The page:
I’ve known for some time now that I would eventually have to start watching the Harry Potter films since he’s had such an impact on geek/nerd culture, and culture as a whole. I never read the books myself, so it is difficult for me to fairly judge a film adaptation since I have no way of comparing it to its source material, I don’t know who to blame for problems with the story, and I don’t know who to praise for what was done well. Still, I decided to watch Harry Potter and the Philosopher’s Sorcerer’s Stone. I’m very glad that I did.
The story, based on a children’s book, makes the film seem really “children’s-booky,” which helps the film have childlike wonder, but keeps the characters from seeming realistic. The characters are interesting though, and they are generally performed well, with Richard Griffiths’ facial expressions making the first few scenes in the film almost enjoyable despite how annoyed I was that the “good guys” left the very important baby in the hands of abusive idiots and their beloved, despicable son. It’s not wise to make the audience this sad and angry at the very beginning of the film, but seeing as how Harry didn’t seem to have much of a personality to make him interesting until the second third of the film, I suppose they had to rely on his awful family life and his mysterious powers to make us interested in him.
Now, I get that there’s a lot of stuff that happens in this story, and the story spends a lot of time appropriately building to a fantastic climax with brilliant surprises, but part of adapting a book to a film is making the necessary changes that will make the story work better as a movie. In this case, it was being adapted to a family film, so an hour and a half would have been the ideal run time, but this film goes for two and a half hours, which is a bit longer than the average child or preteen can wait for the climax. Aside from that though, the film probably had the feel that J. K. wanted the story to have because just about every shot felt magical thanks to great cinematography and enchanting music.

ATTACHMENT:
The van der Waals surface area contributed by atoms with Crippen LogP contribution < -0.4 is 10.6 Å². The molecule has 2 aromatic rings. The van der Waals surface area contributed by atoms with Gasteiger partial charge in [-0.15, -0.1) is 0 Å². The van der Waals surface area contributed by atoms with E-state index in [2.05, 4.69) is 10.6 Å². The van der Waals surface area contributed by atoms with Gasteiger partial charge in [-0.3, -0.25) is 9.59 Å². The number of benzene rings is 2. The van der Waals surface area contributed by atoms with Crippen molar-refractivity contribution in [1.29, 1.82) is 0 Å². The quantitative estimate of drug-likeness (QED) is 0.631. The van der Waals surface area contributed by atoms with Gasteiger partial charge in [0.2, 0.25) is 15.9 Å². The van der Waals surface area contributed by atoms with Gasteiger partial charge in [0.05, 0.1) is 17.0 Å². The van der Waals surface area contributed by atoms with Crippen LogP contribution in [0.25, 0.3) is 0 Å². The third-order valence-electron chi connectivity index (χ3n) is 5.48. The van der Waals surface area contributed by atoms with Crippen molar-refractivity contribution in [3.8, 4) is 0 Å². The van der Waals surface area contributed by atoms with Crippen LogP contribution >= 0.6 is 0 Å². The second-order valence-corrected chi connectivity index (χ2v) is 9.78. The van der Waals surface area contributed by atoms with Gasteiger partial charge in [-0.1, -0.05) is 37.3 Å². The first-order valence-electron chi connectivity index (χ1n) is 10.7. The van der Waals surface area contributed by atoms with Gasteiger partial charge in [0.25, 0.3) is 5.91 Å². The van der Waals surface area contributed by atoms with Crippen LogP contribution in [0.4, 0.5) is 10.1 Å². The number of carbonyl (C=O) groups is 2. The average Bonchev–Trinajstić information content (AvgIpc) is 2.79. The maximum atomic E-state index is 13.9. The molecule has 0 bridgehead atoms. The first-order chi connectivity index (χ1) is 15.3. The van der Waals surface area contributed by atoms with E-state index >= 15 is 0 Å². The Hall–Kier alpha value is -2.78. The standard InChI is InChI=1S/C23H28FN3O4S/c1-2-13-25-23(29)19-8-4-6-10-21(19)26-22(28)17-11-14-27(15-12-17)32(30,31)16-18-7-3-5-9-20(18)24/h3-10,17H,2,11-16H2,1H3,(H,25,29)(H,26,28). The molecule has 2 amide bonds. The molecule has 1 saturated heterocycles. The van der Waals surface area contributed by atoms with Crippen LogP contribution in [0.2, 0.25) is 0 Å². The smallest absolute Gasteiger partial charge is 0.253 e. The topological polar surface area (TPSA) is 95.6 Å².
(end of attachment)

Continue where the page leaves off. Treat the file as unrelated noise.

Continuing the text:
Special effects and makeup is an area of film-making that I generally am not too focused on, but in this film I couldn’t help but focus on it. The makeup looks awesome on the creatures that required it, and many of the effects were really good-looking too… as long as they did not use computers. Whenever a shot had CGI, it looked like a DreamWorks remake of Who Framed Roger Rabbit. The scene in which they played Quidditch looked like a remake Space Jam but with flying brooms and the cast of The Polar Express as the Looney Tunes.
The movie does leave me wondering about many things that it did not explain well, and there’s not much of an excuse for that since the movie had so much time to explain itself (I mean really, two and a half hours is a lot). However, it succeeded in making me get so attached to the characters and enchanted by this world that I really want to watch the sequels now, so I guess it did its job. For this reason, and because John Cleese, I think it’s definitely a film worth watching if you haven’t.